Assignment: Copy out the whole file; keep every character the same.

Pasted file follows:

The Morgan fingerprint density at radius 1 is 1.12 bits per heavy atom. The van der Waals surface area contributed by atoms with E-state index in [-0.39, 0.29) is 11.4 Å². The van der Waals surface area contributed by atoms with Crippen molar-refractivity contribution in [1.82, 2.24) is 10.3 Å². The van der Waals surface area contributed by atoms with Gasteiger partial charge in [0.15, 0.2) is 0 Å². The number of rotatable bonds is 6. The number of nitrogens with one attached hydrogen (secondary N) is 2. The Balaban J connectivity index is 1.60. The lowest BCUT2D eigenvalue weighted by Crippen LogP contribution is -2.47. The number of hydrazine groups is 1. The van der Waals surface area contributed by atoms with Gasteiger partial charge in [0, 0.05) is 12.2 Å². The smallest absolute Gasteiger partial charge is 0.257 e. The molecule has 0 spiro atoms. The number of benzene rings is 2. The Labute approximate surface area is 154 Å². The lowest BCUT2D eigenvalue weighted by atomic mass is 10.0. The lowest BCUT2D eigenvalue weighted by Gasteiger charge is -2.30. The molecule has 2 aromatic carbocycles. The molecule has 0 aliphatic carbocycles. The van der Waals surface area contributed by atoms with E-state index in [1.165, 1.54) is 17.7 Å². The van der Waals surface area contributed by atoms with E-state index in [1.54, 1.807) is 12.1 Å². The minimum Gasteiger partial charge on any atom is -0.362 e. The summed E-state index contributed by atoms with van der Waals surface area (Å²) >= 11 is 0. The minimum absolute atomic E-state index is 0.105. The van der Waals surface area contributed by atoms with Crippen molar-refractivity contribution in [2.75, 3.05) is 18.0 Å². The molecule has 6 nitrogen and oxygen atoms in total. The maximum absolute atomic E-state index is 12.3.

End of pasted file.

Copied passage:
The Morgan fingerprint density at radius 1 is 1.12 bits per heavy atom. The van der Waals surface area contributed by atoms with E-state index in [-0.39, 0.29) is 11.4 Å². The van der Waals surface area contributed by atoms with Crippen molar-refractivity contribution in [1.82, 2.24) is 10.3 Å². The van der Waals surface area contributed by atoms with Gasteiger partial charge in [0.15, 0.2) is 0 Å². The number of rotatable bonds is 6. The number of nitrogens with one attached hydrogen (secondary N) is 2. The Balaban J connectivity index is 1.60. The lowest BCUT2D eigenvalue weighted by Crippen LogP contribution is -2.47. The number of hydrazine groups is 1. The van der Waals surface area contributed by atoms with Gasteiger partial charge in [0, 0.05) is 12.2 Å². The smallest absolute Gasteiger partial charge is 0.257 e. The molecule has 0 spiro atoms. The number of benzene rings is 2. The Labute approximate surface area is 154 Å². The lowest BCUT2D eigenvalue weighted by atomic mass is 10.0. The lowest BCUT2D eigenvalue weighted by Gasteiger charge is -2.30. The molecule has 2 aromatic carbocycles. The molecule has 0 aliphatic carbocycles. The van der Waals surface area contributed by atoms with E-state index in [1.165, 1.54) is 17.7 Å². The van der Waals surface area contributed by atoms with E-state index in [1.54, 1.807) is 12.1 Å². The minimum Gasteiger partial charge on any atom is -0.362 e. The summed E-state index contributed by atoms with van der Waals surface area (Å²) >= 11 is 0. The minimum absolute atomic E-state index is 0.105. The van der Waals surface area contributed by atoms with Crippen molar-refractivity contribution in [2.75, 3.05) is 18.0 Å². The molecule has 6 nitrogen and oxygen atoms in total. The maximum absolute atomic E-state index is 12.3.